WP CSS Interaction

Important Note:  The contents of this document applies ONLY to version 5.x.x of Simple:Press.  It likely does NOT apply to version 6.x.x (our latest version).

One of the common questions fielded on the support forum concerns the display of the forum not being quite as expected. This will often show itself as misaligned icons, borders around images, large empty gaps and a variety of other strange issues.  These issues most commonly are caused by the WordPress theme’s CSS defining global styles or – less commonly, another plugin.

What is CSS?

The Cascading Style Sheets Specification (CSS) is a computer language that is used to write formatting instructions (rules). These rules tell a web browser how webpage content should ‘look’.

CSS can define colours, backgrounds, borders, margins, alignment, fonts, sizes and loads of other things for almost any part of your web pages.

CSS rules are added to a webpage either by writing the code directly into the top of the webpage HTML, or by linking to a separate file. A separate file containing only CSS rules is commonly referred to as a ‘stylesheet’, and has the extension .css (dot-C-S-S).

A cascading style sheet (CSS) contains style definitions that are applied to specific elements in an HTML document. CSS styles define how elements are displayed and where they are positioned on your page. Instead of assigning attributes to each element on your page individually, you can create a general rule that applies attributes whenever a Web browser encounters an instance of an element, or an element assigned to a certain style CLASS.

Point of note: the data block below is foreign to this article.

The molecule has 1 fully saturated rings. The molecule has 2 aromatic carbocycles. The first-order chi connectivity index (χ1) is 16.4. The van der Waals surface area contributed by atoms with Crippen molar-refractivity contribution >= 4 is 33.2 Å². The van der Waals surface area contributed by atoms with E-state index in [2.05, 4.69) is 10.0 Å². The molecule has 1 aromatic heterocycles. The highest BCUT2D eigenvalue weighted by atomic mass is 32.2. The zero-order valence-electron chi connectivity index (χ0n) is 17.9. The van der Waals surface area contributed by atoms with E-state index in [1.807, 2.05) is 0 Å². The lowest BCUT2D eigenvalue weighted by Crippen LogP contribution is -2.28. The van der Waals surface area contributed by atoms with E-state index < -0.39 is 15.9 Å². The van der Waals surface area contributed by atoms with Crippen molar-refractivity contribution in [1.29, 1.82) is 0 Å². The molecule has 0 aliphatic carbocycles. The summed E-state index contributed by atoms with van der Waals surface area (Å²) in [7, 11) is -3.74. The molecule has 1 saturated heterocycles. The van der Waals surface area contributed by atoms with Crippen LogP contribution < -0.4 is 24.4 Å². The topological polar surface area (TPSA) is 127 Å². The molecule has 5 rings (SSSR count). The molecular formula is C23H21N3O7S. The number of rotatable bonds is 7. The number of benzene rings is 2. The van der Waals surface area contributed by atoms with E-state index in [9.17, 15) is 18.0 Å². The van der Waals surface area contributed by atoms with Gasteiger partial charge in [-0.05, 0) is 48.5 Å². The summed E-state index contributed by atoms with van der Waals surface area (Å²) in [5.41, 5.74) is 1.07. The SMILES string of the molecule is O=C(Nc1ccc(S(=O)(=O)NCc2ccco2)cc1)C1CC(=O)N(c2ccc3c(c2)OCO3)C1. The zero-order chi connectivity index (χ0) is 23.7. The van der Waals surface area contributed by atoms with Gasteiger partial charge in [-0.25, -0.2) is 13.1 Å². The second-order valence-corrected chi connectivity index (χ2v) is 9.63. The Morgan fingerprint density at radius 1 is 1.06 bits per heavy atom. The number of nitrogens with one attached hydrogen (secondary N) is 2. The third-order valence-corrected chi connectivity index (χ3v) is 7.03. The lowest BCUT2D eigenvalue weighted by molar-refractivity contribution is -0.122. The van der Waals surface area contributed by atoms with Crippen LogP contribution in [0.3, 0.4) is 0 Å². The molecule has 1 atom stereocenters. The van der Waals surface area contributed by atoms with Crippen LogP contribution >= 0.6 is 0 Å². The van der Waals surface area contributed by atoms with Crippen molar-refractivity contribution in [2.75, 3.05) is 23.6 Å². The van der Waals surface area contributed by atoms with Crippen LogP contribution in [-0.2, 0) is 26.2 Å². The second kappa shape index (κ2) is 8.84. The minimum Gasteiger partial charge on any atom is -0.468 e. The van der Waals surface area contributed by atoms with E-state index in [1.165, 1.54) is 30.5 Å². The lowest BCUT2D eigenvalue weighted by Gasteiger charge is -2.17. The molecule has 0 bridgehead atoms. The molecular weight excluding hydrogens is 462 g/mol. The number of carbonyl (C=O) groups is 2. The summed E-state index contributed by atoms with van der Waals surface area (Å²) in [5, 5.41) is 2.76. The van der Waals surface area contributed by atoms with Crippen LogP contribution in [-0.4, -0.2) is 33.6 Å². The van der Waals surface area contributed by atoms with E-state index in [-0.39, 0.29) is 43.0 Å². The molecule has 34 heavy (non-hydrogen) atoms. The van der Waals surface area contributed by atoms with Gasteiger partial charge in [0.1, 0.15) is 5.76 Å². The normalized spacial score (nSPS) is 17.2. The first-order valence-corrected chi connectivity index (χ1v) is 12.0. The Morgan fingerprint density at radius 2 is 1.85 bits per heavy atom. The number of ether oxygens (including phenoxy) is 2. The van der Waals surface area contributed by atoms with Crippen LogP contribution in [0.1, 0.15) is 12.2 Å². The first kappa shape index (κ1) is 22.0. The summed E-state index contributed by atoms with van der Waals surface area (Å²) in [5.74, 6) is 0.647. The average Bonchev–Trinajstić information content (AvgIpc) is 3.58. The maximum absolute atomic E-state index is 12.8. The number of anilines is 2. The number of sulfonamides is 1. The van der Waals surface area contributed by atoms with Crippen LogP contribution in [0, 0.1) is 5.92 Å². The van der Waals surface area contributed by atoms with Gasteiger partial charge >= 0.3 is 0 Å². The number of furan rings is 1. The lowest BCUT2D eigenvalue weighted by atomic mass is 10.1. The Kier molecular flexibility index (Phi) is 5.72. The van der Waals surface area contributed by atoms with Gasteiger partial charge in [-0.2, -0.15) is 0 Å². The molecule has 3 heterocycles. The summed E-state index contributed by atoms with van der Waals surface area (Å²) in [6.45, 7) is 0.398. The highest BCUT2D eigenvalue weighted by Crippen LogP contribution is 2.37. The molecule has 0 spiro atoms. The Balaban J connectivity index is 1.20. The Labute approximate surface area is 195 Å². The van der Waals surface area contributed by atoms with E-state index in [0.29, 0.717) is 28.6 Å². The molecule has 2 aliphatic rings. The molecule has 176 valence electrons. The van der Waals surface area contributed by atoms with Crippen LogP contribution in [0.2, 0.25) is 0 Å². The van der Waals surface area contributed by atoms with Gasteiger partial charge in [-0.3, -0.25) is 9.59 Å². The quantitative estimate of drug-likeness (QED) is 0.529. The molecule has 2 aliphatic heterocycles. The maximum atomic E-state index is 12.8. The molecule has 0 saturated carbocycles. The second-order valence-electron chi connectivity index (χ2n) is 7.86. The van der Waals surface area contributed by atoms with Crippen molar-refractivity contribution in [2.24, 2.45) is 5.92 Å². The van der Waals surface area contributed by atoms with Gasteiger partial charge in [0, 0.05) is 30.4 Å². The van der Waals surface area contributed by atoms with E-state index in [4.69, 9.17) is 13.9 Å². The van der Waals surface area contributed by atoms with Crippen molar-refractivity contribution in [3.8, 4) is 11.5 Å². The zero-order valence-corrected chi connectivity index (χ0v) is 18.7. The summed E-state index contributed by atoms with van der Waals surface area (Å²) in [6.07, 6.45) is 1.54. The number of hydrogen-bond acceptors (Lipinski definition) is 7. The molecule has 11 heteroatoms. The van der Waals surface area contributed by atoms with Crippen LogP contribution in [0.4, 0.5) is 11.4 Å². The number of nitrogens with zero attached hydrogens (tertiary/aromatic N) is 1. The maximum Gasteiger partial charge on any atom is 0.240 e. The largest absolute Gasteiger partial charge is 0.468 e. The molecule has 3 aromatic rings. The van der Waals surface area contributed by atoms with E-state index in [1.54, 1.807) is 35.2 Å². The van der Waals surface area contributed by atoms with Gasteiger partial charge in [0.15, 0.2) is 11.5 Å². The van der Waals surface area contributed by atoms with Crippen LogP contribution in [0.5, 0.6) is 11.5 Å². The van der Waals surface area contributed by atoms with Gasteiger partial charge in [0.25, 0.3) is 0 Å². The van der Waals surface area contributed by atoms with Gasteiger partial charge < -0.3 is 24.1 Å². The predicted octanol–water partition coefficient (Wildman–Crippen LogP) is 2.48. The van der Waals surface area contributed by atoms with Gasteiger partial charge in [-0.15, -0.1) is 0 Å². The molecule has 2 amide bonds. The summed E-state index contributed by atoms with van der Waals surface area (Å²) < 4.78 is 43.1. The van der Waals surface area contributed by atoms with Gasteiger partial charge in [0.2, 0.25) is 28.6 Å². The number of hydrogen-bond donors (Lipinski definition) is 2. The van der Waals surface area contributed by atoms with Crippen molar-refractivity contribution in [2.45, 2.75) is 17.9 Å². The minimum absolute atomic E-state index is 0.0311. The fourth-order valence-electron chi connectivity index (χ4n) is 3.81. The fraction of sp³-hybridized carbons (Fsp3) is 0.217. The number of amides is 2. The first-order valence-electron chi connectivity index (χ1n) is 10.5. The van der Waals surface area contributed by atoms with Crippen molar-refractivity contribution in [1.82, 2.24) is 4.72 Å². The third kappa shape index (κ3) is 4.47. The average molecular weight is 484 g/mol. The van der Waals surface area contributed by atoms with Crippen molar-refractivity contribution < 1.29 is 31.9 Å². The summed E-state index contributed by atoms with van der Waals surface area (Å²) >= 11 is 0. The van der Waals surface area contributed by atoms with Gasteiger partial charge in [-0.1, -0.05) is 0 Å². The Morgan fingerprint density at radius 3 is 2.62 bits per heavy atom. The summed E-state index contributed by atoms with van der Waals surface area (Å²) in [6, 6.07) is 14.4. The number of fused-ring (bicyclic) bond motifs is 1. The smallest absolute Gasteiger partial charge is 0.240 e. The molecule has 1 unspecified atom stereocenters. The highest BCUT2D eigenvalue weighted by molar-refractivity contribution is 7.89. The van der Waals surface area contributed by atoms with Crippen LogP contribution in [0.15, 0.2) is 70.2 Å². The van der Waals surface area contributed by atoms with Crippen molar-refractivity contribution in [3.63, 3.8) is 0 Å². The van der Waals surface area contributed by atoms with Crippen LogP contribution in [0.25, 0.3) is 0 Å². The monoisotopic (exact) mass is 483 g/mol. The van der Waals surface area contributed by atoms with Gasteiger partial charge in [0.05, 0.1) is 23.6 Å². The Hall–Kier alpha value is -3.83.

WordPress , Simple:Press and most plugins use CSS to style pages on your website.

Theme CSS ‘Leakage’

When a style is defined for say, a paragraph, (a p element), unless that definition targets a specific paragraph it will be globally applied to ALL paragraphs. The style ‘cascades’ down to all paragraph elements unless it is reset or overwritten somewhere down the line.

There can be several CSS files in use at one time on a webpage. That means the CSS that your WordPress theme uses is in affect at the same time the Simple:Press and other plugins are. In most cases it is not an issue but there are times when one CSS style will ‘leak’ into another area and that style is used instead of what was originally intended.

The Simple:Press plugin tries not only to eliminate any leakage from other CSS files but also allows some CSS leakage. For example the fonts used in your WordPress theme. Simple:Press is written so that those fonts are used where possible so your forum matches your website much as possible. At the same time Simple:Press uses it’s own class descriptions and definitions so that when specifying it’s layout it doesn’t overwrite your other website layouts.
Regardless of the steps in place there are times when a WordPress theme or other WordPress plugin’s CSS settings are held over or leaked into the forum layout. When this happens you might see something like misalignment, gaps or other strange looking behavior.
If you suspect there may be some CSS leakage on your forum pages the best way to determine what is going on is to inspect the CSS layout directly in your web browser.

Inspecting CSS

One of the ways to inspect, determine and fix these kinds of CSS problems is using Firebug which is an extension to the Firefox web browser. Firebug is a remarkable tool that can also be used, amongst other things, for finding Javascript conflicts.

With Firebug you can inspect and manipulate live CSS rules. It offers options for adding, editing and removing CSS styles of the different files of a page containing CSS. Furthermore it offers an editing mode, in which you can edit the content of the CSS files directly via a text area.

You can download and install Firebug for Firefox here: Firebug :: Add-on for Firefox. If you are not familiar with Firebug we recommend you start with their tutorials and getting started information in their wiki.

Google’s Chrome browser also offers a similar tool in their Chrome Developer Tools.


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